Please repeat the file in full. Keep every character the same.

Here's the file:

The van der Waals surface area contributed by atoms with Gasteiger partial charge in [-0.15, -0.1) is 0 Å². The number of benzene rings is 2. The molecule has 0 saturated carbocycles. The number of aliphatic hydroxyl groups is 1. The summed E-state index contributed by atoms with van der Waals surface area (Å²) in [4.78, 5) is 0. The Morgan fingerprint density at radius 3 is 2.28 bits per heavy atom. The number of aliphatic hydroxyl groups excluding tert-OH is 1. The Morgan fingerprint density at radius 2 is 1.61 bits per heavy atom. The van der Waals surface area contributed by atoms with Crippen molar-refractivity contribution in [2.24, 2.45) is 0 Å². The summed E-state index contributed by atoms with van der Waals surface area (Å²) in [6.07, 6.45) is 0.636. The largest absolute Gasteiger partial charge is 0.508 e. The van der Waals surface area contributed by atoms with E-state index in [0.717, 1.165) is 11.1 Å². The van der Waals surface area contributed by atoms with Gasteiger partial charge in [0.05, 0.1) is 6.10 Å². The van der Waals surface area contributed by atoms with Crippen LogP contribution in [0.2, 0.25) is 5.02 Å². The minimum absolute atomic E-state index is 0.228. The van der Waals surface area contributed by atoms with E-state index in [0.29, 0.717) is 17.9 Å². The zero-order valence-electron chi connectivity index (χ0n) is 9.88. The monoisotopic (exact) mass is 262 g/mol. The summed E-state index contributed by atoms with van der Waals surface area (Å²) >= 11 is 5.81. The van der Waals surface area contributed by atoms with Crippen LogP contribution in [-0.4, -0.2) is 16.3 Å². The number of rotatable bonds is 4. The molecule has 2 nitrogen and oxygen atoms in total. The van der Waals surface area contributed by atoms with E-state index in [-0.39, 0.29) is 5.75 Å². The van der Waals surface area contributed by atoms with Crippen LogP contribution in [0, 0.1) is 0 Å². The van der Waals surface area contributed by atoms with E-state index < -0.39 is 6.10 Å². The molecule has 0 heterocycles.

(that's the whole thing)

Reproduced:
The van der Waals surface area contributed by atoms with Gasteiger partial charge in [-0.15, -0.1) is 0 Å². The number of benzene rings is 2. The molecule has 0 saturated carbocycles. The number of aliphatic hydroxyl groups is 1. The summed E-state index contributed by atoms with van der Waals surface area (Å²) in [4.78, 5) is 0. The Morgan fingerprint density at radius 3 is 2.28 bits per heavy atom. The number of aliphatic hydroxyl groups excluding tert-OH is 1. The Morgan fingerprint density at radius 2 is 1.61 bits per heavy atom. The van der Waals surface area contributed by atoms with Crippen molar-refractivity contribution in [2.24, 2.45) is 0 Å². The summed E-state index contributed by atoms with van der Waals surface area (Å²) in [6.07, 6.45) is 0.636. The largest absolute Gasteiger partial charge is 0.508 e. The van der Waals surface area contributed by atoms with E-state index in [0.717, 1.165) is 11.1 Å². The van der Waals surface area contributed by atoms with Gasteiger partial charge in [0.05, 0.1) is 6.10 Å². The van der Waals surface area contributed by atoms with Crippen LogP contribution in [0.2, 0.25) is 5.02 Å². The minimum absolute atomic E-state index is 0.228. The van der Waals surface area contributed by atoms with E-state index in [0.29, 0.717) is 17.9 Å². The zero-order valence-electron chi connectivity index (χ0n) is 9.88. The monoisotopic (exact) mass is 262 g/mol. The summed E-state index contributed by atoms with van der Waals surface area (Å²) >= 11 is 5.81. The van der Waals surface area contributed by atoms with Crippen LogP contribution in [-0.4, -0.2) is 16.3 Å². The number of rotatable bonds is 4. The molecule has 2 nitrogen and oxygen atoms in total. The van der Waals surface area contributed by atoms with E-state index in [-0.39, 0.29) is 5.75 Å². The van der Waals surface area contributed by atoms with Crippen LogP contribution in [0, 0.1) is 0 Å². The van der Waals surface area contributed by atoms with E-state index < -0.39 is 6.10 Å². The molecule has 0 heterocycles.